Jagigyan hum, beejigyan hum; Ab ni chalali choron ki
Ghor apuna, baun apuna; Ab ni chalali auron ki
(We have risen, we are awake; No longer will thiefs rule our destiny
It is our home, our forests; No longer will the others decide for us)
Maatu hamru, paani hamru, hamra hi chhan yi baun bhi
Pitron na lagai baun, hamunahi ta bachon bhi
(Soil ours, water ours, ours are these forests too
Our forefathers raised these, it is we who must protect these too)
Maatu bikigi, paani bikigi, bikigya hamara baun bhi
Haath khaali, pet khaali, thikanu ni kakhi raun ki
(Soil has been sold, water sold, our forests too have been sold off
Hands bare, stomachs empty, we have no shelter to stay)
— Dhan Singh Rana “Adivasi”, village Lata (Chamoli Garhwal)
It was almost by accident late last year, in distant Canada, that Rajiv Rawat who manages the people’s website on Nanda Devi Biosphere Reserve region, realized that the most dramatic and defining event in the regionwide Chipko Andolan of the early seventies which had captured the nation’s and the world’s imagination was completing 30 years on 26 March 2004. But the idea set a large ball rolling.
Thirty years is not a short time, even if it is not a long one either. In Lata and Reni, the two villages in the Niti valley of Chamoli Garhwal, which had been both the vanguard and the rearguard of the movement then, an entire generation was in the process of moving over. Bold young women and men of that time were now bent with age. women who were little girls back then, were now married and gone to other villages, while the energetic little boys of the 1970s are today languid and middle aged. Much had, indeed, changed – for the good or worse. If one thing had not changed, it was the memory of that fateful night in March 1974 when Gaura Devi, the head of the Mahila Mangal Dal at Reni then, led 26 other women into the forest in the dead of the night to confront the forest contractor’s labourers and dared them to use their axes. In the face of their quiet determination, the axemen relented and left the forest.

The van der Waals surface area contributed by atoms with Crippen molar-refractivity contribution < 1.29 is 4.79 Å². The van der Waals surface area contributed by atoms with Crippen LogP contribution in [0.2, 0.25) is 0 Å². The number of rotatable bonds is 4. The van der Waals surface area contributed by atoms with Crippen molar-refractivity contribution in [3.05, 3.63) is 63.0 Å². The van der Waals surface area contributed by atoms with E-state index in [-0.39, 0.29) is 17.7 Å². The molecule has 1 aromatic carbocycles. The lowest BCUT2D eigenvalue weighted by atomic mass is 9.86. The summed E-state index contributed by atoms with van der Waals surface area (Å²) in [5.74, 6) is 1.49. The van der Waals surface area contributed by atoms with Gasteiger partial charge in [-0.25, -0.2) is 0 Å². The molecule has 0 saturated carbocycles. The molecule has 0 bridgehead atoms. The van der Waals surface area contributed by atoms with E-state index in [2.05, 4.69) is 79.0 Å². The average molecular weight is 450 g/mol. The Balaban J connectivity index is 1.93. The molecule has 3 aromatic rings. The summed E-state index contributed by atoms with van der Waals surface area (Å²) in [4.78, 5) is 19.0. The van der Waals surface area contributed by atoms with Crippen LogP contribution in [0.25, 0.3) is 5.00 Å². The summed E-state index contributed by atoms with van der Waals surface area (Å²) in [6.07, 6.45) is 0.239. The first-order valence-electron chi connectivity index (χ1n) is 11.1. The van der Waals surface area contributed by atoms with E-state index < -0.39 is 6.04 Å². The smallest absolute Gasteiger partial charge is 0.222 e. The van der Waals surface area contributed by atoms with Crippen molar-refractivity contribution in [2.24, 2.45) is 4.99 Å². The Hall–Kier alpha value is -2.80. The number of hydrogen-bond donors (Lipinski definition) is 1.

The children of Lata and Reni have since been fed on folklore emanating from this derring-do which then turned out to be a signal victory for the entire movement. For instance, young men (and women) like Raju Guide (as he is called) of Lata, then only a toddler, remembers listening to any number of stories of the Chipko from his parents, grandparents, uncles, aunts and other elders. Stories which cheered and inspired, but had, of late, started to more and more leave a twinge of melancholy and a whiff of despair in the air.
The social, environmental and political reverberations of Chipko were loud and far reaching. In India, the government redefined its policy and laws on forests, reworded the agenda of its forest department. The Movement – local, yet universal at the same time; taking place throughout the region, but remaining intensely local in each area – was hailed for providing new direction and fresh impetus to people’s movements and concerns. The women’s role and importance in the conservation of their environment was underlined and recognized worldwide, initiating gender concerns in conservation and development. The Movement and Gaura Devi were lionized in films, books and retells, and groups and individuals were felicitated and awarded. And just about everything seemed hunky-dory.
But the aftermath of the Movement also spawned a generation of false babies – and opportunists pretending to be nursemaids who then ran off with the babies. A whole range of careers have been founded on the Chipko movement, outside the region (and some within as well), while women and men who had struggled shoulder to shoulder slowly went into oblivion.